My privilege as a writer and now author of World War II Legacies: Stories of Northeast Indiana Veterans is to celebrate occasions when the subject of World War II is promoted to the community.
I admit, before interviewing nearly 60 World War II vets, I might not have been as interested in the subject as I am now. Now that I understand the magnitude of sacrifice and challenges and courage it took to overcome that period, I can’t get enough of it!
Recently one of the people in my book, Margaret ‘Maggie’ Ray Ringenberg was featured during a talk by her daughter, Marsha J. Ringenberg Wright, at the Fort Wayne History Center.
It was the first Mather Lecture of 2015 at the History Center. Marsha spoke well about her mother Maggie Ray Ringenberg and Maggie’s life as an early female pilot. Marsha often flew with her mother as a young girl as Maggie kept her aviator license and in fact, Marsha even obtained her private pilot’s license and acted as co-pilot with her mother and even raced against her in air races!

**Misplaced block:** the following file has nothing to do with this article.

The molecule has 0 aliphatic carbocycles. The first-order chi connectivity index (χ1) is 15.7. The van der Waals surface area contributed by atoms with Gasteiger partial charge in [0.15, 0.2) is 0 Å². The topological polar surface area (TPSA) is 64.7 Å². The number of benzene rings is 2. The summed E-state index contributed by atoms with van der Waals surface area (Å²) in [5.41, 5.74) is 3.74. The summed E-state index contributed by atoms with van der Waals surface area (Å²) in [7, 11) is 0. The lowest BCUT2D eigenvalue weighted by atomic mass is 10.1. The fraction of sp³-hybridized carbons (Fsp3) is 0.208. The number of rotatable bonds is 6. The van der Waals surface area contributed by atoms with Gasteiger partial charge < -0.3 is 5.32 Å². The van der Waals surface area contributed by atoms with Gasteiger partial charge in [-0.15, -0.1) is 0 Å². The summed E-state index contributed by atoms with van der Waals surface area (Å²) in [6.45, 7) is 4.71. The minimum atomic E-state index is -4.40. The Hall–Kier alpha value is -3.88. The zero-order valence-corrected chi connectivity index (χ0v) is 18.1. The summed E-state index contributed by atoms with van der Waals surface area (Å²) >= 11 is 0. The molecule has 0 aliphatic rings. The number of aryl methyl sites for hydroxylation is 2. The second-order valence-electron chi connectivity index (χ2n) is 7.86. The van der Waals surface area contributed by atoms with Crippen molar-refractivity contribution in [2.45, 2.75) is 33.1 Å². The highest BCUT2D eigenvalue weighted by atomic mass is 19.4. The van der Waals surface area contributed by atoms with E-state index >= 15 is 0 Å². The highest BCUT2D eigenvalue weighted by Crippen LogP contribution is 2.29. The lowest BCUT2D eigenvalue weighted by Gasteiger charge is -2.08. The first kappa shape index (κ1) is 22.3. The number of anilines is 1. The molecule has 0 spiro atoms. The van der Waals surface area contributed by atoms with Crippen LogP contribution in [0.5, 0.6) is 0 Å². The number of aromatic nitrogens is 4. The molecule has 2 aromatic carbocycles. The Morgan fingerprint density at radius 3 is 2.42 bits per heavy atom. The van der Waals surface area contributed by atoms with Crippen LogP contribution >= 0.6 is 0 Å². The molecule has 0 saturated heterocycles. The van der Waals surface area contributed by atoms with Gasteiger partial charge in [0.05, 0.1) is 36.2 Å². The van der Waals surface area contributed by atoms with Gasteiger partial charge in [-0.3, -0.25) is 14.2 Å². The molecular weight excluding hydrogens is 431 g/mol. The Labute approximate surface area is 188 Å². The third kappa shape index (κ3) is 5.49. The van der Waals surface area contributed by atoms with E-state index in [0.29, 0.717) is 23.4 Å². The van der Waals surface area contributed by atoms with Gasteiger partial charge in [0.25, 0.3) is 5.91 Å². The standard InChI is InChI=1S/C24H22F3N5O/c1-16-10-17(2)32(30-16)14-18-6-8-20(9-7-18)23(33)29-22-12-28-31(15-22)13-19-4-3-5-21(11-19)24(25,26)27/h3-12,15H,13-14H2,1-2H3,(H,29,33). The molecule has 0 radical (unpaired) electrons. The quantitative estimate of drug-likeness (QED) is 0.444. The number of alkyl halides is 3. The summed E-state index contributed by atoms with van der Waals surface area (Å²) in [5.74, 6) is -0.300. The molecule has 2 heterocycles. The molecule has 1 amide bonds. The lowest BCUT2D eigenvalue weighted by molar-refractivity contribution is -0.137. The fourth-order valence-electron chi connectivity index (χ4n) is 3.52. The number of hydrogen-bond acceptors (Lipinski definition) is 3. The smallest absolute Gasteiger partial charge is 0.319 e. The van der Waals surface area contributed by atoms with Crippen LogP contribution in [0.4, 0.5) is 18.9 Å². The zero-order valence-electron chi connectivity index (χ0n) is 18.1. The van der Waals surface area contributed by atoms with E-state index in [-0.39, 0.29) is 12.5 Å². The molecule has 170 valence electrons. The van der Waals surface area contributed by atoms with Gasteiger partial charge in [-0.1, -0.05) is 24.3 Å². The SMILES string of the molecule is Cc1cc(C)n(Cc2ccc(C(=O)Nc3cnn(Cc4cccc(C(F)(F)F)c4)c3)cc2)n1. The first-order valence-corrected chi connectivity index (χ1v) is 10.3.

Margaret, who died in 2008, has received posthumously two Congressional medals – one for being a WASP and another awarded in December 2014 for her involvement in Civil Air Patrol. The medals were on display.
The 1 –hour lecture was free and open to the public. There was a turnout of approximately 50 people, many of whom had known Maggie. Keep in mind it was a cold wintry day so that really was a great turnout!
Marsha and I are friends as we have participated in a Christian writing club together for several years. She wrote a book with her mom about Maggie’s experiences as a pilot: ‘Maggie Ray, WWII Air Force Pilot’.
It was an honor to feature Margaret’s story in my book and support Marsha in her speaking ventures.
Several of these photos of Margaret are in my book, World War II Legacies: Stories of Northeast Indiana Veterans. You may purchase it by clicking the ‘Buy Now’ button at the top of the page. $20+$4.95 P/H=$24.95. Please indicate if you would like the copy personally signed. We mail as soon as payment is received.
The scope of our country’s involvement in 70+ countries that were involved in the war during those 5 or so years means countless experiences to be reported.
I’m doing my best to get as many World War II stories recorded as possible in my area of the world.
Please, if you have access to someone who was involved in World War II and is willing to talk about it, sit down with them and record it and take notes and ask as many questions as they’ll allow. Future generations will gain from our diligence in pursuing these stories!